Question 9. What are OSHA’s Standard Interpretation Letters?
OSHA frequently publishes interpretations and guidance documents related to its standards. These interpretations and guidance documents are known as advisory documents. The purpose of these advisory documents is to advise employers and employees on a variety of issues related to health and safety in the workplace.
One resource businesses have to determine compliance with interpretation of OSHA regulations is OSHA’s collection of standard interpretation letters, which are official responses to written questions about compliance with the agency’s requirements.
There are several ways to search the OSHA web site for standard interpretation letters, including by date, standard number, and key word. For example, if you want to review OSHA’s standard interpretation letters on the training requirements under OSHA’s hazard communication standard, you could type key words into the search field. You could also search by the standard number if you know it.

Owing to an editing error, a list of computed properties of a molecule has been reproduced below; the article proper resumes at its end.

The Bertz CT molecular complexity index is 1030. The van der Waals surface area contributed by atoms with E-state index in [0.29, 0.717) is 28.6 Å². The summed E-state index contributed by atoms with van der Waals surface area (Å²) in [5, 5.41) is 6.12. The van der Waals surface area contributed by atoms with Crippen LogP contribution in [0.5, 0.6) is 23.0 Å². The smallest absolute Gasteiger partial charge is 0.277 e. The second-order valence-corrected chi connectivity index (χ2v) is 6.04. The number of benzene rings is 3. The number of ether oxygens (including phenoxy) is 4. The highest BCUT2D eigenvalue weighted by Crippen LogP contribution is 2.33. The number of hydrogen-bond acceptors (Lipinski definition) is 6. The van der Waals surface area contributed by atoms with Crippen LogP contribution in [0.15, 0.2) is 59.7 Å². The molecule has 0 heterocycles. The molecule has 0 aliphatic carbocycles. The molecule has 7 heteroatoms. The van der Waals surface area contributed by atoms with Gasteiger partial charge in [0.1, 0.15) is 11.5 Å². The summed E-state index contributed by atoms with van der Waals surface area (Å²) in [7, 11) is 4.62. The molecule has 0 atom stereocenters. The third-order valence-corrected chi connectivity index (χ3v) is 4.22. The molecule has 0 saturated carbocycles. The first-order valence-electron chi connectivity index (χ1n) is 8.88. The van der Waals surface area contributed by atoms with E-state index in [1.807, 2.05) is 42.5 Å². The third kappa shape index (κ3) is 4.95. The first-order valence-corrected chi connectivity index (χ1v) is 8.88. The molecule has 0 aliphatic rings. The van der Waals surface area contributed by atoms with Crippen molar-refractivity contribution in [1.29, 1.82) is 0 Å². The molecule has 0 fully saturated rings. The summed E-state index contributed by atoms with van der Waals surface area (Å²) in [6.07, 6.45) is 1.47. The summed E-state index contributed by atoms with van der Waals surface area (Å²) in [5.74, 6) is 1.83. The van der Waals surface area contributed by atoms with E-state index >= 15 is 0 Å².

Writing a letter isn’t the only way to get information from OSHA. You can also contact OSHA by calling the toll-free number at 1-800-321-OSHA (6742), submitting an e-mail question through the electronic mail form on OSHA’s Web site, or calling your local OSHA Area Office.
However, if OSHA has not issued a standard interpretation letter that addresses your question, the only way to get an official OSHA response is the old-fashioned way – by writing a letter and mailing it to OSHA. OSHA posts selected responses that it thinks will be helpful to others on its standard interpretations web page.
The next time you visit OSHA’s Web site, take a moment to review the collection of standard interpretation letters. They can be a valuable resource for businesses seeking guidance on OSHA requirements. If you don’t find the answer to your question, you can write your own letter to OSHA.
It's important to note that OSHA requirements are set by statute, standards, and regulations. OSHA’s interpretation letters explain these requirements and how they apply to particular circumstances, but they don’t create additional employer obligations. Advisory documents do not have the force and effect of the law. Therefore, OSHA cannot issue citations to employers based on violations of advisory documents.
(Question #9 – February 2017 – Delta Companies Group)
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